My logic was that while I’m not thrilled with Murakami’s record on issues I care about, her campaign platform is more nuanced than her history would suggest, and as one of nine members she would bring a badly underrepresented voice to city council. Plenty of readers, including some friends whose experience and opinions I respect enormously, objected, citing Murakami’s history, but I still think that logic was sound. They didn’t change my mind.
Pat Murakami herself did.
Responding personally to criticism in a thread from a post by the invaluable Sarajane Siegfriedt, here’s what Murakami wrote last week:
“If someone came here because they were rejected by their families (for example, because they are gay), then we should embrace and assist them. If their pastor sent them here with a one-way bus ticket because they are a drug addict that that community doesn’t want to deal with, then shame on them! Every community should take care of their own members that can’t take care of themselves….
“If the taxpayers of Seattle are fine with paying for permanent housing for people that arrived here last week via a bus ticket given to them by a pastor, social worker or police officer from another state, then of course, we’ll pay for and provide the permanent housing…no matter how despicable they are.”
Okay, I made those last six words up. But they don’t seem out of place, do they?
One of the statistics from this year’s point-in-time count that Murakami should know by heart is that 87 percent of homeless people here have previously had housing in King County. That’s seven of every eight, and it tracks with the same types of numbers in other cities with exorbitant rents. Further, of the people who do arrive here from elsewhere, it’s usually for opportunities – a promised job, or an environment more welcoming to sexual or other minorities, or access to needed physical or mental health services.
The number of homeless that “come here to get free stuff” or who get handed a ticket out of their home towns is vanishingly small. It’s a bizarre and cruel myth, based on fear and popularized by hatemongers like KIRO-FM’s Dori Monson. The only people who believe that this scenario happens with any kind if regularity are simply looking for a way to rationalize their bigotry. They’re horrible human beings. Promoting such stereotypes on the campaign trail isn’t just appalling – it’s also dangerous in itself, because it panders to and legitimizes such bigotry in others – and that’s already, sadly, a significant problem in our city.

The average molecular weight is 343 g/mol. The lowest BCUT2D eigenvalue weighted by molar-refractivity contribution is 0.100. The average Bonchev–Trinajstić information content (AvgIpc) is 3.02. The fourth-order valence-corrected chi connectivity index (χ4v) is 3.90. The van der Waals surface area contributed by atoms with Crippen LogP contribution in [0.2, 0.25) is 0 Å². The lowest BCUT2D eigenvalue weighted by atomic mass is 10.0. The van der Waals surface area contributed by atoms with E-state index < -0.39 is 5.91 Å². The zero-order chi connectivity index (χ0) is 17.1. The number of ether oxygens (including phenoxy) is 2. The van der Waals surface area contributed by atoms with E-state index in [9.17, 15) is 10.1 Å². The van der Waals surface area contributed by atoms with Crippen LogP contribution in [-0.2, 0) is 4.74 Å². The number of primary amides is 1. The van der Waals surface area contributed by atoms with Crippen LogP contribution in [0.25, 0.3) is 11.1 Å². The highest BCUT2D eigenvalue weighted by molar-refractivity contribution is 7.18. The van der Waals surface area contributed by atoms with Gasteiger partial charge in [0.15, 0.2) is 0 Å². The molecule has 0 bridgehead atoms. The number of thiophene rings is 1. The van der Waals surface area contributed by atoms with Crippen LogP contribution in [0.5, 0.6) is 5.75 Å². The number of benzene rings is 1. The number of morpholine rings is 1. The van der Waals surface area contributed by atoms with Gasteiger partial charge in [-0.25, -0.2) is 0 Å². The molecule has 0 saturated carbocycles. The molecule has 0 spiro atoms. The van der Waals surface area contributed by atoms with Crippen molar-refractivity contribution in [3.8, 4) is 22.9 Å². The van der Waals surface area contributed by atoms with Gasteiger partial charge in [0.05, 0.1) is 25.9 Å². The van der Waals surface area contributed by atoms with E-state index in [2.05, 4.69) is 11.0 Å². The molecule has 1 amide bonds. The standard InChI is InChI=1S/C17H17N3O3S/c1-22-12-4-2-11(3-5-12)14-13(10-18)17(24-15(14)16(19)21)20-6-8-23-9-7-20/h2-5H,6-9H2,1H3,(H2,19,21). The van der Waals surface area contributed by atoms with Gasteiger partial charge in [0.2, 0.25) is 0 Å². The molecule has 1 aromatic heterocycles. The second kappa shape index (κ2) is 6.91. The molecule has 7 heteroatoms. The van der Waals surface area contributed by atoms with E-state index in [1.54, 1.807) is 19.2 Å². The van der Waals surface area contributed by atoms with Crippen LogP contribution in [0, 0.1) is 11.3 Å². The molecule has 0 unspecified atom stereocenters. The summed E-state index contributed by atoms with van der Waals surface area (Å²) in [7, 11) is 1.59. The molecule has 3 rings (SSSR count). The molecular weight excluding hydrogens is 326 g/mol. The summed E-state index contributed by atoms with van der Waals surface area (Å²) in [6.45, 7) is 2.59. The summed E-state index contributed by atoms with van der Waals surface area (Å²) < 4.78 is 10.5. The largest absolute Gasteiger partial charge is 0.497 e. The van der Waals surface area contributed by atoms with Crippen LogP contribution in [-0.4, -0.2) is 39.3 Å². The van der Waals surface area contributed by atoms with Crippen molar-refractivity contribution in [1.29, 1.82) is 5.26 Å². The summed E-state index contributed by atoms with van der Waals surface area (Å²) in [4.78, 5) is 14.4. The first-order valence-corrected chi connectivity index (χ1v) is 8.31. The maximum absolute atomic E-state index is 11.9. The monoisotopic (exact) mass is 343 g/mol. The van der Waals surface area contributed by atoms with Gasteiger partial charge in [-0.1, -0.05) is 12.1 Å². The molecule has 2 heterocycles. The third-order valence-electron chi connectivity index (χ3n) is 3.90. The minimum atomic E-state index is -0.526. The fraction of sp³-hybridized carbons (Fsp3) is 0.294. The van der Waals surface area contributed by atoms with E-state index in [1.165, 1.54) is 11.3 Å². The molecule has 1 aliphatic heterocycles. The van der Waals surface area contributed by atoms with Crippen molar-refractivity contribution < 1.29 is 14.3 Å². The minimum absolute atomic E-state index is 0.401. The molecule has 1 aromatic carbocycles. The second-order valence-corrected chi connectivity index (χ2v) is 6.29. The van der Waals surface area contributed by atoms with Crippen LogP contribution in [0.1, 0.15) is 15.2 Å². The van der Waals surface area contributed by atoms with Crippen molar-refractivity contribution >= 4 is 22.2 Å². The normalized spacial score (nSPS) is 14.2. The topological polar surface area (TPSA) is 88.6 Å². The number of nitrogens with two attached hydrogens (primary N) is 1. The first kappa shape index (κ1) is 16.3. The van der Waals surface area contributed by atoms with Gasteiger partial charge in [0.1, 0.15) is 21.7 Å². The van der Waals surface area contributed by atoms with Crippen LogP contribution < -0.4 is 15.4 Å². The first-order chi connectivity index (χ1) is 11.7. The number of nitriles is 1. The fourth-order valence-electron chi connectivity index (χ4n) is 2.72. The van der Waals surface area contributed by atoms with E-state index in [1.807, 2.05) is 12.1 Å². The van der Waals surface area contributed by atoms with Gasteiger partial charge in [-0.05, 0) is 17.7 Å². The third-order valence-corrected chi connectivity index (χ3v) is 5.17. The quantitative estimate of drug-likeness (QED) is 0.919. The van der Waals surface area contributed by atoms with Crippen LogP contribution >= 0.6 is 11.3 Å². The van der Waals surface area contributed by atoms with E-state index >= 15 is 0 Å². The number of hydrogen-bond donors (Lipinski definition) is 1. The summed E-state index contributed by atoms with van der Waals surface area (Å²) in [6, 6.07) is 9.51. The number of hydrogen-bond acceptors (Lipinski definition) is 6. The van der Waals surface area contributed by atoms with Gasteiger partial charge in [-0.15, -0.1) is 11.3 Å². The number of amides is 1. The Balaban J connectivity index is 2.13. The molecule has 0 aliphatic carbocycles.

It’s even worse in this case, because it’s hard to tell from her words whether Murakami’s “nuanced” approach stems from benevolence or bitterness. Either way, it’s bad. You can’t help people who bear almost no resemblance to your stereotypes of them, because you’ll never understand what does and does not help.
And this wasn’t ten, five, or even one year ago. It was last week. When such sentiments come, unprompted, will ballots already mailed, from a candidate for city-wide office who has had every chance to know better – and who, failing that, also lacks the wisdom to simply STFU – they’re instantly disqualifying. I will not be voting for Pat Murakami.
Or for Lorena Gonzalez, who still has the same problems. Or for official civic menace David Preston, for that matter.
One other candidate I should mention, who is being promoted by union friends I respect, is WFSE Local 304 President Ty Pethe. I’d like to take a chance on him. But his campaign has underwhelmed, and his voters’ guide statement is frankly embarrassing – we learn that he’s a union guy, that he loves his union, that he likes humble bragging about his honesty, that he’s a union guy, and…that’s it. I have no idea what he’d do on council.
I’ll definitely be revisiting this vexing race in October. But for now, as I often recommend when I don’t feel comfortable supporting any of the candidates for a position, I’m going to… skip it.
UPDDATE: Murakami is still going in this thread. She’s not helping herself.
I’ve kept my mouth shut, but I was assured several months ago by a couple of different sources that a copy of the thought-to-be-destroyed 1984 report by Portland authorities on allegations of sexual abuse of a minor by Ed Murray did, in fact, exist; that it was being sat on; and that it was pretty damning.
Now it’s out. And Murray can spin all he wants, but my sources were right. It’s pretty damning.
All this happened over 30 years ago, and even if Murray had been criminally prosecuted back then, it would have been for crimes now long past the statute of limitations. So I totally get the frustration and anger of Murray and people close to him. This probably WAS a political hit, timed to cause maximum damage to Murray and his career. And it has. The standards of acceptable conduct for an elected official are rather higher than simply staying out of prison.